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1 Rial 2015, Oman

in Krause book Number: 48a
Years of issue: 18.11.2015
Signatures: Sultan of Oman: Sultan Qaboos bin Said
Serie: 45th National Day 1970-2015
Specimen of: 2015
Material: Cotton fiber
Size (mm): 140 х 71
Printer: Unknown printer

* All pictures marked magnify are increased partially by magnifying glass, the remaining open in full size by clicking on the image.

** The word "Specimen" is present only on some of electronic pictures, in accordance with banknote images publication rules of appropriate banks.

1 Rial 2015




The Sultan of Oman Qaboos bin Said Al Said and denomination 1.


1 Rial 2015

قابوس بن سعيد آل سعيد

Qaboos bin Said Al Said ( قابوس بن سعيد آل سعيد‎, born 18 November 1940, Salalah, Oman, dies 10 January 2020) was the Sultan of Oman and its Dependencies. He rose to power after overthrowing his father, Said bin Taimur, in a palace coup in 1970. He is the 14th-generation descendant of the founder of the Al Bu Sa'idi dynasty.

By combining the Imamat of Oman and the Muscat Sultanate in a single state, the Sultan then, with the support of Great Britain and Shah's Iran, managed to defeat the insurgency in Dhofar. In November 1996, Sultan Qaboos signed the first Basic Law (Constitution) of Oman.

emblem of Oman

Centered is the national emblems of Oman (شعار سلطنة عمان‎). It is an insignia consisting of a khanjar inside its sheath that is superimposed upon two crossed swords. Adopted in the XVIII century as the badge of the Omani royal family, it subsequently became the national emblem of the Sultanate of Oman. The emblem is featured at the canton on the Flag of Oman.

The national emblem was first designed in the mid-XVIII century, when it was adopted as the royal crest of the Al Said dynasty. Its usage was expanded when it subsequently became the national emblem of the sultanate. This occurred during the reign of either Faisal bin Turki (1888-1913) or Taimur bin Feisal (1913-1932). The emblem was later incorporated onto the canton of the country's national flag in 1970. Moreover, in order to distinguish "directly royal entities" and create a distinct symbol for these organizations, a crown was added to the top of the national emblem. This modified insignia is utilized on the badges of all branches of Sultan's Armed Forces, including the Royal Army, Royal Navy, Royal Air Force, Royal Guard, and Royal Oman Police - among many others.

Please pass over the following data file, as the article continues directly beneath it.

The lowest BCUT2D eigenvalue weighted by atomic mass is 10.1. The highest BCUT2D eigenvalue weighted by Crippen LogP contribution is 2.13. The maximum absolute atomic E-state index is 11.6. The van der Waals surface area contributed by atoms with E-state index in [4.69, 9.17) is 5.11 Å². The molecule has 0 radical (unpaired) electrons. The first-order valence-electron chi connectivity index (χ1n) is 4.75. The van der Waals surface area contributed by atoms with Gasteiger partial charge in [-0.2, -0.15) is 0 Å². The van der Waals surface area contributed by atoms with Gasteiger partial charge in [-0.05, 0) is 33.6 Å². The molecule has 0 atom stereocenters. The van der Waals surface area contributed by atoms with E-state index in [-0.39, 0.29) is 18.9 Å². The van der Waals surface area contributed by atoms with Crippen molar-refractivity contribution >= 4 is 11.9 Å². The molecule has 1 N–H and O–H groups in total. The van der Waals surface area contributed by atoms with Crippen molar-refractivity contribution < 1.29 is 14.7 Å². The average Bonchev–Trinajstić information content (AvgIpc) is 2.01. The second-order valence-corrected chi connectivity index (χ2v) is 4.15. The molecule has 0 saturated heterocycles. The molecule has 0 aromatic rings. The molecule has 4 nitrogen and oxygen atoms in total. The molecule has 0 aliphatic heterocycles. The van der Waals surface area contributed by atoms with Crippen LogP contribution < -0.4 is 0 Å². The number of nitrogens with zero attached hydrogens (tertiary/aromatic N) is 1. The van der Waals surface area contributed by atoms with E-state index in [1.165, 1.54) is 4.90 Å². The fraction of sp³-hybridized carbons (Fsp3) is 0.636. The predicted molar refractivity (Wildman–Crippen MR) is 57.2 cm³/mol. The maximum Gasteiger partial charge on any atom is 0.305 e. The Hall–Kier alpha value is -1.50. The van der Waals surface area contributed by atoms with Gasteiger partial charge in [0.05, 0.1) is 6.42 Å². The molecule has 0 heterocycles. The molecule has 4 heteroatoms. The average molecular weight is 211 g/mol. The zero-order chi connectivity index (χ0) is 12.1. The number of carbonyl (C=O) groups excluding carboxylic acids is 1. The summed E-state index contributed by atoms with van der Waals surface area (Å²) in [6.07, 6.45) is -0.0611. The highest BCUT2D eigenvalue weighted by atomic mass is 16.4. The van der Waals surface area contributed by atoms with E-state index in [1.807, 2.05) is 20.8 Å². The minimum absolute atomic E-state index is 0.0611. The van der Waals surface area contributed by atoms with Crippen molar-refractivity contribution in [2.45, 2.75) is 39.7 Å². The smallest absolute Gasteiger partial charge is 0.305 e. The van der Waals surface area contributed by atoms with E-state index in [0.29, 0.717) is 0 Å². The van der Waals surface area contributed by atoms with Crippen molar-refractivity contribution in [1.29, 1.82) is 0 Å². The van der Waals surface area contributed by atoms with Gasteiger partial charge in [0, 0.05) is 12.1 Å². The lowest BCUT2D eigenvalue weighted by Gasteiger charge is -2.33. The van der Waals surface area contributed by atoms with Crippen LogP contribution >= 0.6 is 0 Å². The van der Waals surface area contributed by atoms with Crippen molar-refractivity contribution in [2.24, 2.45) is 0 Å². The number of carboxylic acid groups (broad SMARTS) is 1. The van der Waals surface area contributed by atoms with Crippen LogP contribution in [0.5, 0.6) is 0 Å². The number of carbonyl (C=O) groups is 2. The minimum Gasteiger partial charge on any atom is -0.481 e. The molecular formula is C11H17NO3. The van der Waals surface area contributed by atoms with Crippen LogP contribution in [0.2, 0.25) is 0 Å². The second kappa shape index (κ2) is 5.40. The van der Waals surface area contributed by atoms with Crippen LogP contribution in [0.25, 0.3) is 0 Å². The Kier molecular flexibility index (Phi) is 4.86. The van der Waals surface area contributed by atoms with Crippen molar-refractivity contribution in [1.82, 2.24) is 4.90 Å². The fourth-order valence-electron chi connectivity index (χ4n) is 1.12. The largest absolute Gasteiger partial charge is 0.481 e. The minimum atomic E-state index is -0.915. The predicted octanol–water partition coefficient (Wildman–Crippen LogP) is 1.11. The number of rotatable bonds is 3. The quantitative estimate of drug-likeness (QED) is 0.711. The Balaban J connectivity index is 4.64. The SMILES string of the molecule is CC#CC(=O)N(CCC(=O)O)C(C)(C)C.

According to the Omani Ministry of Foreign Affairs, the khanjar - along with the two crossed swords - symbolize the historic weapons utilized by the people of Oman. They are attached together by an embellished horse-bit at the center. The khanjar itself is a national symbol of the sultanate, and is still worn by Omani men as a "ceremonial dagger" for formal occasions. It is a ceremonial dagger with its abundantly decorated sheath, traditionally made of rhinonoceros-horn, highly appreciated in the arab world and for that reason contributes substantially to the extinction of the rhinoceros in Africa.

On right side is, again, the khanjar.

al alam al alam

At the bottom is Al Alam Palace.

The Al Alam Palace is the ceremonial palace of Sultan Qaboos of Oman, located in Old Muscat, Oman.

"Al Alam" means "The Flag" in Arabic. The palace, one of six royal residences of the ruling monarch, Sultan Qaboos, has a history of over 200 years, built by Imam Sultan bin Ahmed the 7th direct grandfather of the current Sultan. The existing palace, which has a facade of gold and blue, was rebuilt as a royal residence in 1972. Visitors are not allowed inside the palace, though they are permitted to stop near the gates and take photographs. Al Alam Palace is surrounded by the Mirani and Jalali Forts built in the XVI century by the Portuguese.

The Palace is used for official functions and receiving distinguished visitors and in January 2012, the Sultan received Queen Beatrix of the Netherlands at Al Alam Palace during her state visit to Oman.